In 2007, we, Sarah and Natalia, were two Spencer Pre-Doctoral Fellows struggling to write the dissertations that stood between us and our Ph.D.s in History. Studying different centuries and working in distant cities, we were both frustrated with our lack of writing progress and desperate to find strategies that could help. So we decided to experiment with an “accountability partnership.” Never could we have predicted how well our experiment would work. But, three years later, we can honestly say that our partnership sustained us through two job searches, two moves, two articles, one engagement, one baby, and, most importantly, two dissertations.
This is the story of how we did it together and some of the lessons we learned along the way.
It was the fall of 2007 and I could not write my dissertation. While I was perpetually busy, the pages never materialized. I was stuck.
Such stagnation and massive procrastination felt totally new. Thus far, graduate school had been a series of formidable but manageable challenges. I had of course started late on my share of reading assignments and seminar papers and worried whether I would “get it all done” for oral exams while TA-ing and beginning my research. I had even wondered whether it was a wise decision to devote most of my twenties to getting a degree for which even the best jobs paid less than I had made in my first job out of college. Yet despite these inevitable detours and doubts, I had always finished the book, written the paper, and passed the exams. I even managed to keep my spirits high enough to do it all with a sense of purpose, often even with joyous gratitude for being able to spend these years reading, writing, and discussing the historical questions which animated the rich intellectual journey I knew I was so lucky to be able to pursue.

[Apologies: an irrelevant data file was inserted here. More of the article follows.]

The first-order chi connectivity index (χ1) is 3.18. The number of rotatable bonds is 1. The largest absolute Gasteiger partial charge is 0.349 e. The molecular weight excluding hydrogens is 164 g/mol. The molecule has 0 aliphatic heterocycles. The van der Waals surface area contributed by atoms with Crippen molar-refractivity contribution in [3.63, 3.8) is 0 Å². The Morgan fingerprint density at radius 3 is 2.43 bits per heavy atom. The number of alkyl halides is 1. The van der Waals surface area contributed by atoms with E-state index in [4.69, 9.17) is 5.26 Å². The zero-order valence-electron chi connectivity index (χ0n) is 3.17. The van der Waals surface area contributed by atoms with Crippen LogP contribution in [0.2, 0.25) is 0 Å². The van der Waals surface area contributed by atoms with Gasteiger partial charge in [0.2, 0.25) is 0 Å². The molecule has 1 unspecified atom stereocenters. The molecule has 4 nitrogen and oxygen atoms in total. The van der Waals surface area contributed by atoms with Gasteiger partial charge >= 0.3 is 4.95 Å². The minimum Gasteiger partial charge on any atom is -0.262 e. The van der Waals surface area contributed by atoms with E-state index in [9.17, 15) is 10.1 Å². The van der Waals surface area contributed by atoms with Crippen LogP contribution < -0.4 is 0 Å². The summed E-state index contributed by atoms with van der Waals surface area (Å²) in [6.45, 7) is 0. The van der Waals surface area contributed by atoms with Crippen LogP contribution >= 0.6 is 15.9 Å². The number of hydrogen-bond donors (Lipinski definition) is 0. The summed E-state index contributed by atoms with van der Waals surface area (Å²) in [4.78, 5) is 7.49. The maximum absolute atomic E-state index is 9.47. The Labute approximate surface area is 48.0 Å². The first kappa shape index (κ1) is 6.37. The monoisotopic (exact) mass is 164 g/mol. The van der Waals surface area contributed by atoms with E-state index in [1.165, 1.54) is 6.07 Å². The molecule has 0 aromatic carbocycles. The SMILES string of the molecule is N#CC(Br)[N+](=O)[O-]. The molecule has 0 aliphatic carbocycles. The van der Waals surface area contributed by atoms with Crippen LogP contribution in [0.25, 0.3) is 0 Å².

The first few months of my dedicated writing time passed without my finishing so much as a complete chapter draft I was proud of, yet without any apparent consequence: my funding checks kept appearing in my bank account, my family, friends, and even colleagues continued to believe my weak assurances that “things were moving along great,” and my boxes of archival documents remained untouched beside my desk. For the first time in my five years of graduate school, I began to doubt my ability to complete the Ph.D. I also began to yearn for an interruption to what was becoming an unproductive and unfulfilling pattern: the fewer pages I produced, the greater my doubts that I had the power to do anything else. As I realized how solitary, amorphous, and apparently interminable the writing endeavor could be, I also knew that if I wanted to complete my dissertation at all, much less with any of the passion and enthusiasm that had led me to the project in the first place, I needed to find a way to do it differently. And then I met Sarah.
In the fall of 2007, I too was starting my third year of full-time dissertation work and was stuck. I felt unmoored and unfocused and, more importantly, I suffered from a severe case of writing angst: How could I tell if I was making progress? What did it mean to have a “good” writing day? I wrestled with how to move forward because I often couldn’t tell where “forward” was, let alone if I was heading in that direction.